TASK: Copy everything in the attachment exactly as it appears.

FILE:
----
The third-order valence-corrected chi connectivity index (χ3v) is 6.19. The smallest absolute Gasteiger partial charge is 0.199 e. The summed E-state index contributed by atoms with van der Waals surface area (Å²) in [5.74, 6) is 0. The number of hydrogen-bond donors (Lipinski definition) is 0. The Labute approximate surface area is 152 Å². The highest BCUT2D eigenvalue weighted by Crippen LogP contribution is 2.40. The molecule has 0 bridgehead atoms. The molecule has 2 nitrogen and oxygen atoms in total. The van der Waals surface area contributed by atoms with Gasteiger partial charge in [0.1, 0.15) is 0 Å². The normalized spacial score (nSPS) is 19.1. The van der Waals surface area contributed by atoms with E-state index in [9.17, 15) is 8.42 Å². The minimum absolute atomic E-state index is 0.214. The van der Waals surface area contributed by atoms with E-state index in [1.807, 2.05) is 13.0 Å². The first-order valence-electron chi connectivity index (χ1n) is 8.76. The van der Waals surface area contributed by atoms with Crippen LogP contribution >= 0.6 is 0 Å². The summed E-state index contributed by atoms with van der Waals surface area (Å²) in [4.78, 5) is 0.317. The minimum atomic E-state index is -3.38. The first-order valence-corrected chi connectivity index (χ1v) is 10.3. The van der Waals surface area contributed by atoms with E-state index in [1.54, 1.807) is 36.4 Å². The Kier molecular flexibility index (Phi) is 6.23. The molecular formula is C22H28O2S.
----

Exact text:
The third-order valence-corrected chi connectivity index (χ3v) is 6.19. The smallest absolute Gasteiger partial charge is 0.199 e. The summed E-state index contributed by atoms with van der Waals surface area (Å²) in [5.74, 6) is 0. The number of hydrogen-bond donors (Lipinski definition) is 0. The Labute approximate surface area is 152 Å². The highest BCUT2D eigenvalue weighted by Crippen LogP contribution is 2.40. The molecule has 0 bridgehead atoms. The molecule has 2 nitrogen and oxygen atoms in total. The van der Waals surface area contributed by atoms with Gasteiger partial charge in [0.1, 0.15) is 0 Å². The normalized spacial score (nSPS) is 19.1. The van der Waals surface area contributed by atoms with E-state index in [9.17, 15) is 8.42 Å². The minimum absolute atomic E-state index is 0.214. The van der Waals surface area contributed by atoms with E-state index in [1.807, 2.05) is 13.0 Å². The first-order valence-electron chi connectivity index (χ1n) is 8.76. The van der Waals surface area contributed by atoms with Crippen LogP contribution >= 0.6 is 0 Å². The summed E-state index contributed by atoms with van der Waals surface area (Å²) in [4.78, 5) is 0.317. The minimum atomic E-state index is -3.38. The first-order valence-corrected chi connectivity index (χ1v) is 10.3. The van der Waals surface area contributed by atoms with E-state index in [1.54, 1.807) is 36.4 Å². The Kier molecular flexibility index (Phi) is 6.23. The molecular formula is C22H28O2S.